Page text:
In a world full of visible dangers, the last thing anyone in Illinois wants to think about is the invisible ones. But they’re there and, believe it or not, many of them may be lurking inside your home. According to the CDC, each year, approximately 430 people in the U.S. die from accidental carbon monoxide poisoning and more than 50,000 are treated for it. Mold is prevalent in an estimated 70 percent of American homes. And the EPA and Surgeon General attribute more than 21,000 annual deaths from lung cancer in the U.S. to radon exposure.
The good news? All of these dangers can be remedied, or averted altogether, by reviewing a basic checklist of common home hazards and evaluating your risk. A little diligence and attention are all it takes to ensure your family’s health and safety while supporting the longevity of your home as well.
Indoor Air Quality:
The quality of the air in your home is perhaps the most important home health concern and encompasses several of the most common dangers.
- Radon: An odorless, invisible radioactive noble gas, radon can seep into homes through basements and below ground crawl spaces. Determine if you have anti-radon measures in place in your home and, if not, hire a radon mitigation service to perform a professional measurement.
- Carbon monoxide: Another invisible gas, carbon monoxide in the home is most often the result of wood-, coal-, or gas-burning heaters, making it a more common concern during the winter months. Install a carbon monoxide detector near heat sources throughout the home to best protect against poisoning.
- Mold: Fairly common and most often harmless, mold exists in some form or another in most homes in the U.S. While some strains are innocuous, others can be harmful, particularly to people that struggle with asthma or severe allergies. Review damp areas for mold growth on a regular basis, treat small blooms with bleach or another mold-killing product and seek out professional help for severe growth or where it may have breached the walls and structural elements.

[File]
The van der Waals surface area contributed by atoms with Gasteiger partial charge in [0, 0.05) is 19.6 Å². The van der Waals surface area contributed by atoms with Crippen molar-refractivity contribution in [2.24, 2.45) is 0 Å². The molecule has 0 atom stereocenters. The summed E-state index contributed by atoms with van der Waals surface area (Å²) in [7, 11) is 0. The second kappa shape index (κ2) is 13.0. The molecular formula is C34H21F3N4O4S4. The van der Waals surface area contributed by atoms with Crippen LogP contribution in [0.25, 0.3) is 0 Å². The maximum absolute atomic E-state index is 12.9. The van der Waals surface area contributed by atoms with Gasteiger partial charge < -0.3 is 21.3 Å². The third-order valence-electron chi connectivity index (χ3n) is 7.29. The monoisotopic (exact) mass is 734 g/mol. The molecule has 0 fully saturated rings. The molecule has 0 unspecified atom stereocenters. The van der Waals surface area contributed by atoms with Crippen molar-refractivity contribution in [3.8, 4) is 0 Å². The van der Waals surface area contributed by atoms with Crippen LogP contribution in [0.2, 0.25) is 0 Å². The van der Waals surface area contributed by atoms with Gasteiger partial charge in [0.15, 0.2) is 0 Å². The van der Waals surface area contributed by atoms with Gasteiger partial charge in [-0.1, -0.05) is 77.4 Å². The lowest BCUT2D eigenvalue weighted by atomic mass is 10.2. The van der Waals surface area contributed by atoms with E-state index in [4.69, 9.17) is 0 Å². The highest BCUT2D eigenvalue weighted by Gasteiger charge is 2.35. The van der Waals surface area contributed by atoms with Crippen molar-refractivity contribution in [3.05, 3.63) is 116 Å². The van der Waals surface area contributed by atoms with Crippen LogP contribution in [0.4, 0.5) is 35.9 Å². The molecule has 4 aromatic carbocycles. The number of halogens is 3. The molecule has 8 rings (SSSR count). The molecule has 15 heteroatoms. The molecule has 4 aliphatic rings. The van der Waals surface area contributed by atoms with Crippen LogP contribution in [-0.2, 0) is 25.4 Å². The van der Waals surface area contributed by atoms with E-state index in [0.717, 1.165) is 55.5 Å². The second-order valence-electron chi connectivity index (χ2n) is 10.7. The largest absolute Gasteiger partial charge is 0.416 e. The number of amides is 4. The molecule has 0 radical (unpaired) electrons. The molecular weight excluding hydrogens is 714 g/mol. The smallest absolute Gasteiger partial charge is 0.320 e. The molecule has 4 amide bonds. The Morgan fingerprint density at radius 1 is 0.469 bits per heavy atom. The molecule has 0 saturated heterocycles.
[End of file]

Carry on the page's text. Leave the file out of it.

- Allergens, particulates, and volatile organic compounds (VOCs): Whether dust and smoke or formaldehyde off-gassing, these sorts of toxins can create a host of respiratory and neurological problems, ranging from mild to severe. Selecting low-or no-VOC products, consistently ventilating your home, and using an air filtration system can all help mitigate negative impacts.
Still a common concern in older homes, lead paint can cause serious injury if ingested, which instigated a 1978 ban on its use. If you have a home built prior to 1978, make sure to review disclosure documentation for any necessary remediation information. Lead pipes are similarly dangerous, contaminating your home’s drinking water. Get water tested if your home’s plumbing was installed prior to 1986.
Common household pests like termites and mice can wreak havoc, both structurally on your home and physically on your health. If you suspect any sort of pest infestation, contact a local exterminator for a professional inspection.
Incorrect or outdated wiring causes nearly 46,000 fires annually according to the Consumer Product Safety Commission. Predominantly impacting older homes, wiring defects and necessary repairs should be noted on your home inspection report.
For home insurance questions, call or contact Hicks Insurance Agency & Associates, Inc. today.